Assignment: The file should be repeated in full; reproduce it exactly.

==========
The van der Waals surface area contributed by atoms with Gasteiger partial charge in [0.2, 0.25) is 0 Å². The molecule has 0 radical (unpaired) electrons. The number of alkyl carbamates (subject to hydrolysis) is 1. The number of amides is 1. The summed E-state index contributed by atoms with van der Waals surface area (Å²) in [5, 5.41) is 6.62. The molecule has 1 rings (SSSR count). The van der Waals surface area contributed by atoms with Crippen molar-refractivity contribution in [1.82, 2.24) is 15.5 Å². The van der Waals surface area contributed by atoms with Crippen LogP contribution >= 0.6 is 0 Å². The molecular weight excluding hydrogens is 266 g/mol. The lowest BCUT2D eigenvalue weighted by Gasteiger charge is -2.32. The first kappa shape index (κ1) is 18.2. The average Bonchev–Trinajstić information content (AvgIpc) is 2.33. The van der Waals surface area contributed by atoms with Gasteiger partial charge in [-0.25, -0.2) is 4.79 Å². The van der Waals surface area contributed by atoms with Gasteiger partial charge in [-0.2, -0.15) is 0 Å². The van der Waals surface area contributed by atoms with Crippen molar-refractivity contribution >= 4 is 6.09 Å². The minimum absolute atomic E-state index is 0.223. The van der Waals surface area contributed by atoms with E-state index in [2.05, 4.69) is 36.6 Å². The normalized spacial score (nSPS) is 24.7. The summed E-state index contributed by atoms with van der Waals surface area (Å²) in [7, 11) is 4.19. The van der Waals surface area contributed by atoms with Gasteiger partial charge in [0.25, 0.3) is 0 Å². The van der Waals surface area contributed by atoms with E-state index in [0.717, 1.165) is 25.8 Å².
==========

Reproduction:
The van der Waals surface area contributed by atoms with Gasteiger partial charge in [0.2, 0.25) is 0 Å². The molecule has 0 radical (unpaired) electrons. The number of alkyl carbamates (subject to hydrolysis) is 1. The number of amides is 1. The summed E-state index contributed by atoms with van der Waals surface area (Å²) in [5, 5.41) is 6.62. The molecule has 1 rings (SSSR count). The van der Waals surface area contributed by atoms with Crippen molar-refractivity contribution in [1.82, 2.24) is 15.5 Å². The van der Waals surface area contributed by atoms with Crippen LogP contribution >= 0.6 is 0 Å². The molecular weight excluding hydrogens is 266 g/mol. The lowest BCUT2D eigenvalue weighted by Gasteiger charge is -2.32. The first kappa shape index (κ1) is 18.2. The average Bonchev–Trinajstić information content (AvgIpc) is 2.33. The van der Waals surface area contributed by atoms with Gasteiger partial charge in [-0.25, -0.2) is 4.79 Å². The van der Waals surface area contributed by atoms with Gasteiger partial charge in [-0.2, -0.15) is 0 Å². The van der Waals surface area contributed by atoms with Crippen molar-refractivity contribution >= 4 is 6.09 Å². The minimum absolute atomic E-state index is 0.223. The van der Waals surface area contributed by atoms with E-state index in [2.05, 4.69) is 36.6 Å². The normalized spacial score (nSPS) is 24.7. The summed E-state index contributed by atoms with van der Waals surface area (Å²) in [7, 11) is 4.19. The van der Waals surface area contributed by atoms with Gasteiger partial charge in [0.25, 0.3) is 0 Å². The van der Waals surface area contributed by atoms with E-state index in [0.717, 1.165) is 25.8 Å².